Acetaminophen (Tylenol) for children and infants for temperature elevation and to relieve aches and pains. When mucus drainage is copious, decongestants may be used to help dry up mucus membranes. Saline nose drops (Ocean Spray), Pediacare Infant Drops for infants, or Dimetapp and Triaminic for toddlers and older children are helpful. Rest and fluids, also humidification of room with mist may help. Do not give babies 3 months of age or younger any medication not prescribed for him by a doctor, not even an over- the-counter drug.

Call your doctor:

If your child is less than 3 months old, if cold symptoms persist more than 10 days, or any of the above symptoms intensify. Ear pain, drainage, productive cough,, behavior changes, persistent high fever, rapid, noisy, and difficult breathing, swollen glands in the neck, severe or continuous cough that keeps the child awake at night.

It’s perfectly normal for your child to pick up several colds each year. You can handle most colds at home without seeing a physician. If, however, you suspect that your youngster may be suffering from more than a simple cold, always check with your pediatrician.

How to deal with fevers?

Fever is a normal response to infection, but it is only one sign of illness and the general condition of the child is in many ways more important. A fever may cause your child to appear more ill than she is – so we try to lower the temperature in order to make the child more comfortable and define symptoms more objectively…

  • Use a thermometer to take the temperature orally or rectally.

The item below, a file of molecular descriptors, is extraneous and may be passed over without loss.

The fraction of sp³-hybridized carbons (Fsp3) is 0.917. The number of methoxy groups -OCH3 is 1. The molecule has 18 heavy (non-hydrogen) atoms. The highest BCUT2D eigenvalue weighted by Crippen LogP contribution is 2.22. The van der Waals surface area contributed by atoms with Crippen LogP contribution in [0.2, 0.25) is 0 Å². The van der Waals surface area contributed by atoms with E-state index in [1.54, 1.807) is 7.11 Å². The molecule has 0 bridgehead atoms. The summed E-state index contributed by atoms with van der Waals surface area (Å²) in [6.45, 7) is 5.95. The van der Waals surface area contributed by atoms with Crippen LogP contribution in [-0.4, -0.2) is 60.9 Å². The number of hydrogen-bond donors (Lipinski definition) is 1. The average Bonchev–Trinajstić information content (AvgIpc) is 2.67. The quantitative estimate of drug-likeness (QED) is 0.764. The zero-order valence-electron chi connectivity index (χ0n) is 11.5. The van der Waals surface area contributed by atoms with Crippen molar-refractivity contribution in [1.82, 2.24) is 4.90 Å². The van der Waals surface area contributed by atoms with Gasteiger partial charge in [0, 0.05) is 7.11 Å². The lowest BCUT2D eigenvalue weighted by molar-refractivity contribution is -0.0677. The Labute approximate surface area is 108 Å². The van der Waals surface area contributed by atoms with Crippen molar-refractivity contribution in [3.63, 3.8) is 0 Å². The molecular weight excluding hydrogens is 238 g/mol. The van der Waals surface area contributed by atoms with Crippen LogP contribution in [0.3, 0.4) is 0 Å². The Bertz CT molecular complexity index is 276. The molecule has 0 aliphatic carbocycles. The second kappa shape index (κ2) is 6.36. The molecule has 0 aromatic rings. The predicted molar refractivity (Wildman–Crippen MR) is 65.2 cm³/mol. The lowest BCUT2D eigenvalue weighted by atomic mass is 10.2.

• Give Tylenol or Acetaminophen every 4 hours until the temperature is under 101 degrees F.
  • Place child in a lukewarm bath for 20 minutes. (Do not sponge with cold water or alcohol).
  • Give the child extra fluids: popsicles, juice, soda, Gatorade.
  • Retake the temperature after the above – this step is important to us, to be able to communicate accurately with you when you call us for fever.
  • Call us for persistent high fever or if your child is under 3 months of age. Call us if your child has other symptoms in addition to the fever which concerns you.

What to do about breathing problems?

After your child has been seen for a respiratory illness, it is important to follow the recommendations of your physician or nurse practitioner. Please notify them right away if it is not possible to do so.

Signs of worsening = Need to call the doctor

  • Rapid, shallow breathing or panting, grunting.
  • 60 breaths per minute (in + out = l breath)
  • Child is short of breath, or coughs non-stop.
  • Belly and/or chest rising and falling quickly, or skin is tugging between the ribs with every breath.
  • Treatments “don’t last” until the next one is due in four hours.
  • Peak Flow Meter level is decreasing.

Call 911 or go to the emergency room:

  • If child looks confused
  • If child looks blue
  • If child is limp.


Medical advice on the Internet is not a substitute for good medical care and advice provided by your doctor. Please call Sarasota Children’s Clinic if you think your child is in need of medical care.